Ireland will be itching to hit back to winning ways when taking on Scotland at Murrayfield in Saturday’s Guinness Six Nations clash.
Here, Press Association Sport examines five key talking points ahead of the Edinburgh encounter.
Scotland aiming to fire Ireland a World Cup warning shot
Scotland captain Greig Laidlaw had no qualms admitting Gregor Townsend’s men are fully aware of the wider significance of Saturday’s Six Nations clash with Ireland. Scotland will open their 2019 World Cup campaign by facing Ireland again, in Yokohama City on Sunday, September 22. The standard refrain when asked if Saturday’s Six Nations match could colour the autumn’s World Cup reprise would be for a top star to suggest their only focus would be this weekend. How refreshing then to hear Laidlaw concede that a Scottish victory now would certainly strike a blow ahead of Japan 2019. “We certainly won’t be thinking about it tomorrow, but it all helps,” said Laidlaw. Quite right too, hence plenty of extra intrigue in an already fascinating contest.
Ireland bristle at predictable barbs
Head coach Joe Schmidt responded with caustic words for his critics this week, who claim Ireland’s gameplan is limited and predictable. Ireland were accused by a number of pundits of lacking a Plan B in the wake of their comprehensive 32-20 home defeat by England. Schmidt was having none of it however, mounting a staunch defence of his regime – which has guided Ireland to second in the world rankings and three Six Nations titles in five years, including the 2018 Grand Slam. Ireland boast unprecedented success under Schmidt and yet the detractors still find ways to criticise the taskmaster Kiwi coach. “I would love to know how they characterise our Plan A,” said Schmidt, in a withering put-down to his critics. Touche.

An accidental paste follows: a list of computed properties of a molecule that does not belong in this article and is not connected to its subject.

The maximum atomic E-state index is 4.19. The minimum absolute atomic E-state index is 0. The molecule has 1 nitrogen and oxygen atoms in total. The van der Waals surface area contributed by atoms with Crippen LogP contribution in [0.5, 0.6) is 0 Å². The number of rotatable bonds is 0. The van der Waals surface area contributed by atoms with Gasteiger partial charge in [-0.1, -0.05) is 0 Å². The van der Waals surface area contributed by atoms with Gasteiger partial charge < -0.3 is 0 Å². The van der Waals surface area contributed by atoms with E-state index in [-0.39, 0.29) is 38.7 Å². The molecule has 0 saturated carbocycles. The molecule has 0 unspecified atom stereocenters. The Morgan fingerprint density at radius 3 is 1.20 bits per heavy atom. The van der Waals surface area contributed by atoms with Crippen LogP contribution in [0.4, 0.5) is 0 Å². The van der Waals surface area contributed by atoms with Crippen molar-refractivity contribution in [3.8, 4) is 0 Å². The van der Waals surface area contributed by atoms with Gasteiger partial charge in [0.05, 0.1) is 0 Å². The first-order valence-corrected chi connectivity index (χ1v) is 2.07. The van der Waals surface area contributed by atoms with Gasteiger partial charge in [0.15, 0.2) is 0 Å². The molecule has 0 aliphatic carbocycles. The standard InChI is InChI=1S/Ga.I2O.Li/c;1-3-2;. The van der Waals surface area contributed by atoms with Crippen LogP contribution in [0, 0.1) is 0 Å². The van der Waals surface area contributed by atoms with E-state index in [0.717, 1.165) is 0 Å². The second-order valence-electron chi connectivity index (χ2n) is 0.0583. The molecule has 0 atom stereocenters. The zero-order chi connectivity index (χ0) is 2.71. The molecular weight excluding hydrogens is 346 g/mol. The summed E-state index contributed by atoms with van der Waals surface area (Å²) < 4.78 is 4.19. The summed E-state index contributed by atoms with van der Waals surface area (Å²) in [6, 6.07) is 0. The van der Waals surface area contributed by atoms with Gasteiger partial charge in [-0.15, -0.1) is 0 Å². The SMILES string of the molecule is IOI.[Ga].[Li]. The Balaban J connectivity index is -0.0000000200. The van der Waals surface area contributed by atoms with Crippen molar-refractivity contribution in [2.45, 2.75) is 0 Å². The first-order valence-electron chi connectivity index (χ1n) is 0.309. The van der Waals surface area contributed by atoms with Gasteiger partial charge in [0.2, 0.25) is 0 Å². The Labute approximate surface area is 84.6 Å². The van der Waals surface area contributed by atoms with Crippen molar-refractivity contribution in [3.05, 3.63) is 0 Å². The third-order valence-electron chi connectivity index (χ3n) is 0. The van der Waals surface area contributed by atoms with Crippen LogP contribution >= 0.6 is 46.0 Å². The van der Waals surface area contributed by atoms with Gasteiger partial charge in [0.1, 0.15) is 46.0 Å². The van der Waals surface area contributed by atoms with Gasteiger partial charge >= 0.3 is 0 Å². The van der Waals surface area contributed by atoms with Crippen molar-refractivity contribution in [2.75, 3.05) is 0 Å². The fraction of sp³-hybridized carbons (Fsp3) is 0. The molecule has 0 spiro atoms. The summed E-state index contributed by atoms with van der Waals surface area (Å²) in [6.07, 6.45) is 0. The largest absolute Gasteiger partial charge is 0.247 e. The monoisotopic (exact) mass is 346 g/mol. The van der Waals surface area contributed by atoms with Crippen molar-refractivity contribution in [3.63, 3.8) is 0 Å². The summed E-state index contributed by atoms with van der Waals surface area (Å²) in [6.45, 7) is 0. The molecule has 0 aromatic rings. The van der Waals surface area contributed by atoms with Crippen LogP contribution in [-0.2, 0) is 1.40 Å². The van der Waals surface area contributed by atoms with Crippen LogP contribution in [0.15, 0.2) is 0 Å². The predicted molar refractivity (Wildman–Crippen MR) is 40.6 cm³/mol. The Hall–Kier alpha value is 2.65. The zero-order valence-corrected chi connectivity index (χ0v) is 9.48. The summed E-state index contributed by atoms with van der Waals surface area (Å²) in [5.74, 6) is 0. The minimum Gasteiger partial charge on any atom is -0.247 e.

Conor Murray and Johnny Sexton face rare pressure
The elements could prove decisive at a windswept Murrayfield
Scotland skipper Laidlaw admitted bad weather could dominate the game, should the elements turn nasty as anticipated. Scotland want to play with width and pace, exploiting their potent backline. But those ambitions will be tempered if high winds whip across the pitch. The Scots hope home-ground knowledge can help them sneak an edge against the Irish though, knowing the vagaries of the Murrayfield winds as they do. Ireland’s kicking game will have to improve markedly from the unusually inaccurate showing in defeat by England, should Schmidt’s men be able to hit back to winning ways.
Fringe men have big World Cup chance for Ireland
Lock Quinn Roux and centre Chris Farrell can advance their World Cup selection claims with strong showings in Scotland this weekend. Connacht second-row Roux has jumped into the starting line-up in the absence of Devin Toner due to ankle trouble. With Iain Henderson and Tadhg Beirne also missing, Ireland’s locking stocks appear almost threadbare. And yet James Ryan starts and Ultan Dillane is on the bench. Roux’s tight game got him the nod here over the galloping Dillane, and this is his big chance to prove he merits serious consideration for Ireland’s final 31-man World Cup squad.